“The Supreme Court made it clear in pages 201 and 229 respectively of the above-stated reports where it stated as follows:-
The averments in the plaintiffs’ amended statement of claim and the evidence adduced in support showed clearly that the claim was based partly on traditional evidence and partly on acts of ownership. The averments in the defendants’ statement of defence and the evidence given by them in support gave a completely different version of the traditional evidence. The defendants also testified as to their acts of ownership on the land in dispute. It must be pointed out at this stage, however, that the defendants did not counterclaim for title to the land.”He concluded that “… it is trite law and beyond any legal argument that no court has power or jurisdiction to grant to a party a relief he did not claim. In essence, that judgement dismissed the claims as framed which covered only 281.1 acres but did not grant title to the land in dispute to the defendants therein i.e. Daniel Okumagba & Others”.
Obviously, the Olodi, Oki and Ighogbadu families did not ask for radical title to the land because they could not have done so, conscious as they were of the outcome of previous relevant litigations and, more importantly, the fact that it was not their ancestral land. But on the basis of that Supreme Court judgment of 1976 that granted them merely a possessory title to 281.1 acres of land in Idimi-Sobo, they have since then sought to prise themselves from the larger Okere Community, preferring instead to refer to themselves as belonging to an Okere-Urhobo clan which later metamorphosed to “kingdom”. Through political intrigue and maneuvers with a complicit political class in Delta State, they succeeded in the early 2000s in procuring the title of Orosuen and having it gazetted by the State government as their king even when they manifestly have no kingship tradition. Nevertheless, the Okere people remain resolute in their rejection of this scheme and do not recognize any other traditional title in their land than the Olare Aja who is the Ogieboro of all Okere.
OTHER RELEVANT LEGAL CORRELATES
In the case of Ometan versus Dore (Suit No. 25/26), Ometan, an Urhobo man from Agbassa, said under cross-examination that Itsekiri people own Okere. Another Urhobo man, Okandeji, also testified in the said case that Okere is Itsekiri land.
The Deed of Lease over the land presently occupied by the Federal Prisons in Okere was entered into between the people of Okere (Itsekiri) on the one hand and the government of Nigeria on the other hand.
ROOT OF CONFLICT IN OKERE AND WARRI IN GENERAL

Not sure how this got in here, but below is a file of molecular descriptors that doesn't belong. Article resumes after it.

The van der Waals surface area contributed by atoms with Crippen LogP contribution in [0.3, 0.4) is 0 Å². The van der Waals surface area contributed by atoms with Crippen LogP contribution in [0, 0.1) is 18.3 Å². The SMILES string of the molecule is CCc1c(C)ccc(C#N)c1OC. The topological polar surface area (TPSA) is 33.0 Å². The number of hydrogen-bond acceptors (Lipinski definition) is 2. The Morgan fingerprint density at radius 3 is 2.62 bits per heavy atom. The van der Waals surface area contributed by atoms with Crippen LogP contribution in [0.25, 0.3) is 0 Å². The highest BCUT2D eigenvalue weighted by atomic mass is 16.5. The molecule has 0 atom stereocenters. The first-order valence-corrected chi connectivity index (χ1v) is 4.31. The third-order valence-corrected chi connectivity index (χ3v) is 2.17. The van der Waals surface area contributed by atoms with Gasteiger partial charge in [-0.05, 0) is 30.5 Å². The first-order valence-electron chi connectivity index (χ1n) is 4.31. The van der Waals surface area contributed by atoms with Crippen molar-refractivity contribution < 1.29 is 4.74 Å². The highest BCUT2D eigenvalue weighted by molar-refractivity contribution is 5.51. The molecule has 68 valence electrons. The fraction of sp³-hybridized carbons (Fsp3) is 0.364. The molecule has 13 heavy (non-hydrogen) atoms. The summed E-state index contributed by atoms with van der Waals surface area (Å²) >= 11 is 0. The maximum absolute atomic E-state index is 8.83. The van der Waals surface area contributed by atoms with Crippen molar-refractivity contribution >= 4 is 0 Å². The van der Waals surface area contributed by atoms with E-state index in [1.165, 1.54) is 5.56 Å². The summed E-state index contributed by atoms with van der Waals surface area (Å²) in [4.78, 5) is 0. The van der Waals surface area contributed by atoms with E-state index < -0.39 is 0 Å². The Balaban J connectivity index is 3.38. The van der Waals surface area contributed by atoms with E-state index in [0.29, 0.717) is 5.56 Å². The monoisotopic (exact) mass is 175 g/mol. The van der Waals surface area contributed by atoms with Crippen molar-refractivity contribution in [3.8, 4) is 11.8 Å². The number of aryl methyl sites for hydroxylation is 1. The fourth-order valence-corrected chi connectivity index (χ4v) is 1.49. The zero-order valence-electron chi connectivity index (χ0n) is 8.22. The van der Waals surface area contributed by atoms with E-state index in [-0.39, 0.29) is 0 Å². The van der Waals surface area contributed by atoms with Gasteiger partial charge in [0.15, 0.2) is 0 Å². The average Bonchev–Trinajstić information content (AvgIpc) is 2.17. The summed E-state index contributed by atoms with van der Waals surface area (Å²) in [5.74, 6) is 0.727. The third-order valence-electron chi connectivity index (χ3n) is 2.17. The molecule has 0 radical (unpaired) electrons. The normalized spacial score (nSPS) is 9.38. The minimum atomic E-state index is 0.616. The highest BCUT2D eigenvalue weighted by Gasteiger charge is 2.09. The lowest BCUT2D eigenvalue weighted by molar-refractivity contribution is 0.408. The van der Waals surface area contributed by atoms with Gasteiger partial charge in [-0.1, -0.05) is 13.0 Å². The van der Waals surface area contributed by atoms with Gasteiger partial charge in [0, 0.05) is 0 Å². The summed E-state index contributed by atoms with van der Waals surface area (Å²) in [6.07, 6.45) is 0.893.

Impunity and Disregard for the Rule of Law
The foremost cause of conflicts between the Urhobos in Warri and the Itsekiri is sheer impunity and refusal to obey court judgments and orders.
The Urhobos of Agbassa have refused to accept Supreme Court decision in Ometan versus Dore (supra) cited in Essi versus the Secretary to the Federal Government of Nigeria and Others (supra) which declared them tenants of the Olu of Warri in respect of Agbassa and Igbudu lands. A faction of the Urhobos of Idimi-sobo in Okere, led by Mr. Benjamin Oyeoforetsogho Okumagba, have likewise refused to accept the decision in suit No. W/14A/I942: Omatsone and Others versus Okumagba which declared them tenants of the Okere people. They have also refused to accept the more recent decision of a Warri Court in Suit No. M/51/92 which quashed their claim to an Okere-Urhobo clan and restrained the said Okumagba from parading himself as the Otota of a non-existent clan. This non-acceptance of court decisions has on occasions translated into outright hatred, use of abusive language, and even violence, against the Itsekiri and the institution of the Olu of Warri as was shown in the combined Agbassa and Idimi-sobo attack on the Olu of Warri’s coronation anniversary carnival train in May, 1993.
On the Ijaw side, several court judgements declaring them tenants within the Warri Kingdom (refer to Suits Nos. W/116/56, W/148/56, SC/450/65, W/20/46, W/29/51, WACA No. 3707, W/37/61, SC/393/64, W/30/62, SC/37/1973 and W/143/84) have been publicly described and dismissed by the Ijaw, particularly Messrs. W. Okrika and an otherwise eminent Ijaw leader, E. K. Clark, who ironically is a lawyer, as being fraudulently obtained thus precluding any basis for reasonable or meaningful dialogue. Like the Urhobo of Idimi-Sobo in Okere, they too have had recourse to political maneuvering and intrigue to procure kingship titles for their settlements within the Warri Kingdom in recent years.